Ghayth Naser Ghayth – (21 years old)
On 26 February 2012, three weeks after his graduation from university in Jordan and his return to his home in the Old City of Jerusalem, Ghayth was arrested by Israeli intelligence and military officers. He was questioned about his social activities and the Israeli intelligence accused Ghayth of being affiliated with the ‘al-Aqsa Youth Organisation’. Although Ghayth explained that he had been studying in Jordan and how it was impossible for him to engage in any suspicious activities, the Israeli authorities detained him along with other 12 Palestinians also accused of the same membership. After spending about six weeks in detention, Ghayth was moved to house arrest while awaiting a decision from the Israeli court regarding his case.
On 11 July, the 13 Palestinians, including Ghayth, had a hearing before an Israeli judge who dismissed the accusation of being affiliated with a secret organisation. However, they were sentenced for throwing stones. Eventually, the judge decided to release them, as they had already served the five months detention period. Later that day, Ghayth and the other 12 Palestinians celebrated their release with their families near the Damascus Gate, Jerusalem.
On Tuesday 17 July, at 11:00 a.m., while Ghayth was working in ‘Anata, he received a phone call from Israeli intelligence officers, who were at his home, to inform him that they had a warrant for his arrest. Ghayth recalls that he was threatened over the phone that if he did not meet with the Israeli intelligence in 15 minutes, they would arrest his mother. Ghayth immediately left his work and went to al-Qishla police station in the Old City, where two police officers in civil clothes took him to a police station in West Jerusalem. He was handcuffed and his feet were shackled. Two Israeli officers then took Ghayth into a room, where eight other Israeli detectives began to beat him. Ghayth was kicked by the detectives until he fell to the ground, bleeding at the mouth. One of the Israeli officers informed him that he was accused of participating in a celebration for his friends’ release on 11 July. Ghayth refused to speak to the officers and he was detained for 24 hours.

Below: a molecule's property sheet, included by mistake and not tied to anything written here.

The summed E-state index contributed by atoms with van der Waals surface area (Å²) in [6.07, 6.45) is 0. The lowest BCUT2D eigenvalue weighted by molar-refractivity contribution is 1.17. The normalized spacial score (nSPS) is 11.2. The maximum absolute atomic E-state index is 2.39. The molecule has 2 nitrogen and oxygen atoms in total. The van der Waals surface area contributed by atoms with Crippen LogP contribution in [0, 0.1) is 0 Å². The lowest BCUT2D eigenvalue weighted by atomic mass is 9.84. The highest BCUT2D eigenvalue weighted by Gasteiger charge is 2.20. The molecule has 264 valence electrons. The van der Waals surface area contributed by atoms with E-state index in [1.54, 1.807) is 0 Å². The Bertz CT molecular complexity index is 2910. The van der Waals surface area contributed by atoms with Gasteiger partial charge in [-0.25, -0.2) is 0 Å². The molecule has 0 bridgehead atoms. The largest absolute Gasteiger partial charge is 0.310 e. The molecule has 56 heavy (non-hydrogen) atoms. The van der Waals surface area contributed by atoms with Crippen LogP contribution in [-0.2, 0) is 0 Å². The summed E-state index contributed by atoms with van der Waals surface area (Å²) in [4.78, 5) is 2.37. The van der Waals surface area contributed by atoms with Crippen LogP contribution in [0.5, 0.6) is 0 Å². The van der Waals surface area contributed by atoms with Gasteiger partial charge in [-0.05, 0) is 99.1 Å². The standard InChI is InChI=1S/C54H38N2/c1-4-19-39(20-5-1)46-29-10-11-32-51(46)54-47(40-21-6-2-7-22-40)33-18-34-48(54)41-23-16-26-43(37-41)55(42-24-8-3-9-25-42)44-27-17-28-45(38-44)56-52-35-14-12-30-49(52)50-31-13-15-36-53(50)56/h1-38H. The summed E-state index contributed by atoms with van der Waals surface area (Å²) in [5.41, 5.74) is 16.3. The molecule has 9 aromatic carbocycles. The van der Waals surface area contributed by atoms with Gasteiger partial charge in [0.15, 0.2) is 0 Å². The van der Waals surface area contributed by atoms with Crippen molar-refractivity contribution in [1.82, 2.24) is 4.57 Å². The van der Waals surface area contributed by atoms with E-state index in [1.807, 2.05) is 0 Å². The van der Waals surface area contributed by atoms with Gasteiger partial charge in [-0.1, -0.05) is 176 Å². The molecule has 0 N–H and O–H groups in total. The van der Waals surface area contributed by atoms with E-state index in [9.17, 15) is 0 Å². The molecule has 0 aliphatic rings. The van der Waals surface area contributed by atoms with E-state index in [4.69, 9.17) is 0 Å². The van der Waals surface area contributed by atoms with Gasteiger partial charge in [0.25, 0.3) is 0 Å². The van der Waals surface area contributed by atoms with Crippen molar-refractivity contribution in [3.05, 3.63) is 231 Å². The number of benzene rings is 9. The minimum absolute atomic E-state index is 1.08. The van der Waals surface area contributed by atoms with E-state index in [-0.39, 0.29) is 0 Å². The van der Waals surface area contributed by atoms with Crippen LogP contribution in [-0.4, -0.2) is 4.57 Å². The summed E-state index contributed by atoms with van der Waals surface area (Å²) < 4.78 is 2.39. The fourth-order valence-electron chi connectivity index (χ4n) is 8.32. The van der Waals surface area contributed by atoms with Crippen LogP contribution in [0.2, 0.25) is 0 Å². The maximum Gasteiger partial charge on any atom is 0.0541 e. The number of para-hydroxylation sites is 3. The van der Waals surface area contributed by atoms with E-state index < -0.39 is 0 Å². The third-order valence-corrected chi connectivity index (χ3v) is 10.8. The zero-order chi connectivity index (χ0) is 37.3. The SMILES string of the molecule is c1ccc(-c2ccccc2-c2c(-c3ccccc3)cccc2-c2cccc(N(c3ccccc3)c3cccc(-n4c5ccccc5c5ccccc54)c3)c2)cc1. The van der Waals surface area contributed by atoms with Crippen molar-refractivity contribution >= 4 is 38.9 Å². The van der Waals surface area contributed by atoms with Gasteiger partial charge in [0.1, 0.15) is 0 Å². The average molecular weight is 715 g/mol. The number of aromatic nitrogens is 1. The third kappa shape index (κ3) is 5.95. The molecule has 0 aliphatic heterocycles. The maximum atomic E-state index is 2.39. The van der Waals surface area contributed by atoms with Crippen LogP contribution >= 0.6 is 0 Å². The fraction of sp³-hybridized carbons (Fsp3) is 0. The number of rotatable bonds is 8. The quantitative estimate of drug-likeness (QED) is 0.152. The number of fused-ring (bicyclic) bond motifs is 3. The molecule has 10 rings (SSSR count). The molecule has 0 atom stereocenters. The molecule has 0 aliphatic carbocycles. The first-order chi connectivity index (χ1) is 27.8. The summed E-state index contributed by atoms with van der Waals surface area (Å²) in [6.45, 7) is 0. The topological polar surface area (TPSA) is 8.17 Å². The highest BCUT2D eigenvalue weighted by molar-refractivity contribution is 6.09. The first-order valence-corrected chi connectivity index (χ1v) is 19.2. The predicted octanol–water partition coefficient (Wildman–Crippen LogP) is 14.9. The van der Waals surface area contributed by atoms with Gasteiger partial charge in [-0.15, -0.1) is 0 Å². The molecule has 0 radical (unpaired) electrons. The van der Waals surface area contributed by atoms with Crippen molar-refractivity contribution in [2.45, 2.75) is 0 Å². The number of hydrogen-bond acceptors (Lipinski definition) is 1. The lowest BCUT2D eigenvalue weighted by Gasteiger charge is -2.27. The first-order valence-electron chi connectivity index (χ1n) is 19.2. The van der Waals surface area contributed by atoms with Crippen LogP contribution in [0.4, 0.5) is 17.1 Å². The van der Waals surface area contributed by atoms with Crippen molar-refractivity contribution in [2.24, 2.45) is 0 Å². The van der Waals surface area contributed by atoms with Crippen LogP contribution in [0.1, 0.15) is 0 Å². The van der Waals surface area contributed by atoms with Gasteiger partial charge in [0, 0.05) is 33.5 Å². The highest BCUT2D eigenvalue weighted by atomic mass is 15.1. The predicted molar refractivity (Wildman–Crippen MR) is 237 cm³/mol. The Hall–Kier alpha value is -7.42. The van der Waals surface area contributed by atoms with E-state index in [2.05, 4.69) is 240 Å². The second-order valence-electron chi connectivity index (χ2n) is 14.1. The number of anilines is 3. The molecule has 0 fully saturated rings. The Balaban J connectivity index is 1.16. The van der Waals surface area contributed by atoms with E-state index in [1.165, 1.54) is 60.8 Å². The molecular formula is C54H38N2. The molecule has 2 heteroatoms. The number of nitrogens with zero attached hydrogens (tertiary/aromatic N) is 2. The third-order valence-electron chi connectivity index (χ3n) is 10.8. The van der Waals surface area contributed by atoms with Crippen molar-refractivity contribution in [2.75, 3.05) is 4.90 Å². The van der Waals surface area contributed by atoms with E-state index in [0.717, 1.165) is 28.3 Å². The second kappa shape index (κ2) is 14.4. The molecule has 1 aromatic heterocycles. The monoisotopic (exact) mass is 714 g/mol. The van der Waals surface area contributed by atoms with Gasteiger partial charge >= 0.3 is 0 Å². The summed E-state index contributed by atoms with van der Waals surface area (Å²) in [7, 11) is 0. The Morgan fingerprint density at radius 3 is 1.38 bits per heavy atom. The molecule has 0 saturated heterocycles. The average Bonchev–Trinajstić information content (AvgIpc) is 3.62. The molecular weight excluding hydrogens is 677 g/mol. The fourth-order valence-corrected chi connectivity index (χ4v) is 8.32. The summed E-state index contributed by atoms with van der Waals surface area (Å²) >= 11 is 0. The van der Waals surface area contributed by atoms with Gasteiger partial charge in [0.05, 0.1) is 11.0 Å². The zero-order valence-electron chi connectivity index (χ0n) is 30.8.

The following day, the Israeli attorney general’s office offered Ghayth and other two Palestinians, who were arrested for the same reason, a deal whereby they would be released immediately if they accepted a ban prohibiting them from entering al-Aqsa mosque for two months. The three detainees refused the deal, so they were brought before an Israeli judge, who released them after they had paid a fine of two thousand shekels (approximately 500 USD) per person. Although the Israeli attorney general appealed the judge’s decision and wanted the three Palestinian youths to be banned from entering al-Aqsa, the court of appeal refused the attorney general’s request. (Al-Haq Affidavit No. 7576/2012)
However, three other Palestinian defendants involved in the same case received orders issued by the Israeli authorities after their release that banned them from entering al-Aqsa mosque for six months and ordered them to maintain a distance of 20 meters from the mosque at all times. (Al-Haq Affidavit No. 7574/2012)
(www.alhaq.org / 29.07.2012)